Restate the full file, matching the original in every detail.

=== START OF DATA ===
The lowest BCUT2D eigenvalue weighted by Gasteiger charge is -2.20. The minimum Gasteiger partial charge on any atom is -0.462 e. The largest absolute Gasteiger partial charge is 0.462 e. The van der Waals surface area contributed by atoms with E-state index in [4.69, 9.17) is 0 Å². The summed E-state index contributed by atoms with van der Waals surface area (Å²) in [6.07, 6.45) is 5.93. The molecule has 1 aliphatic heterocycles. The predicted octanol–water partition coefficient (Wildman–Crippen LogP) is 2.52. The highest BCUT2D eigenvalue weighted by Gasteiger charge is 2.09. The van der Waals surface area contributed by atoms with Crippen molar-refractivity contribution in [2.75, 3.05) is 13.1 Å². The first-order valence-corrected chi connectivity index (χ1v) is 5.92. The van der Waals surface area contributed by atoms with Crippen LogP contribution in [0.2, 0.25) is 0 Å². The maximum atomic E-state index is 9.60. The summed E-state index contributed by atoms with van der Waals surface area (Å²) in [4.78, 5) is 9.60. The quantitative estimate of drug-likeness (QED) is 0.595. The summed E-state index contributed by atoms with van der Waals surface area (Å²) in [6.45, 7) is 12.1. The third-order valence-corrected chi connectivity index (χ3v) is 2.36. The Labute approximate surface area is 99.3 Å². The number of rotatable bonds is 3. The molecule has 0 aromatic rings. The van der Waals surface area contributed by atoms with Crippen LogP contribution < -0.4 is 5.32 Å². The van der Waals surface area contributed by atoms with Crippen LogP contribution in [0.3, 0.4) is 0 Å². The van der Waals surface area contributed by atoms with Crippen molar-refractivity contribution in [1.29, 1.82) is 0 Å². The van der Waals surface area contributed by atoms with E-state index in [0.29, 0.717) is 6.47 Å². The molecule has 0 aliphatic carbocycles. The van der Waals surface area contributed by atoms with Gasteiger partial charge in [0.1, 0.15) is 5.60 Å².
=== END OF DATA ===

The lowest BCUT2D eigenvalue weighted by Gasteiger charge is -2.20. The minimum Gasteiger partial charge on any atom is -0.462 e. The largest absolute Gasteiger partial charge is 0.462 e. The van der Waals surface area contributed by atoms with E-state index in [4.69, 9.17) is 0 Å². The summed E-state index contributed by atoms with van der Waals surface area (Å²) in [6.07, 6.45) is 5.93. The molecule has 1 aliphatic heterocycles. The predicted octanol–water partition coefficient (Wildman–Crippen LogP) is 2.52. The highest BCUT2D eigenvalue weighted by Gasteiger charge is 2.09. The van der Waals surface area contributed by atoms with Crippen molar-refractivity contribution in [2.75, 3.05) is 13.1 Å². The first-order valence-corrected chi connectivity index (χ1v) is 5.92. The van der Waals surface area contributed by atoms with Crippen LogP contribution in [0.2, 0.25) is 0 Å². The maximum atomic E-state index is 9.60. The summed E-state index contributed by atoms with van der Waals surface area (Å²) in [4.78, 5) is 9.60. The quantitative estimate of drug-likeness (QED) is 0.595. The summed E-state index contributed by atoms with van der Waals surface area (Å²) in [6.45, 7) is 12.1. The third-order valence-corrected chi connectivity index (χ3v) is 2.36. The Labute approximate surface area is 99.3 Å². The number of rotatable bonds is 3. The molecule has 0 aromatic rings. The van der Waals surface area contributed by atoms with Crippen LogP contribution < -0.4 is 5.32 Å². The van der Waals surface area contributed by atoms with Crippen LogP contribution in [0.3, 0.4) is 0 Å². The van der Waals surface area contributed by atoms with Crippen molar-refractivity contribution in [1.29, 1.82) is 0 Å². The van der Waals surface area contributed by atoms with E-state index in [0.29, 0.717) is 6.47 Å². The molecule has 0 aliphatic carbocycles. The van der Waals surface area contributed by atoms with Gasteiger partial charge in [0.1, 0.15) is 5.60 Å².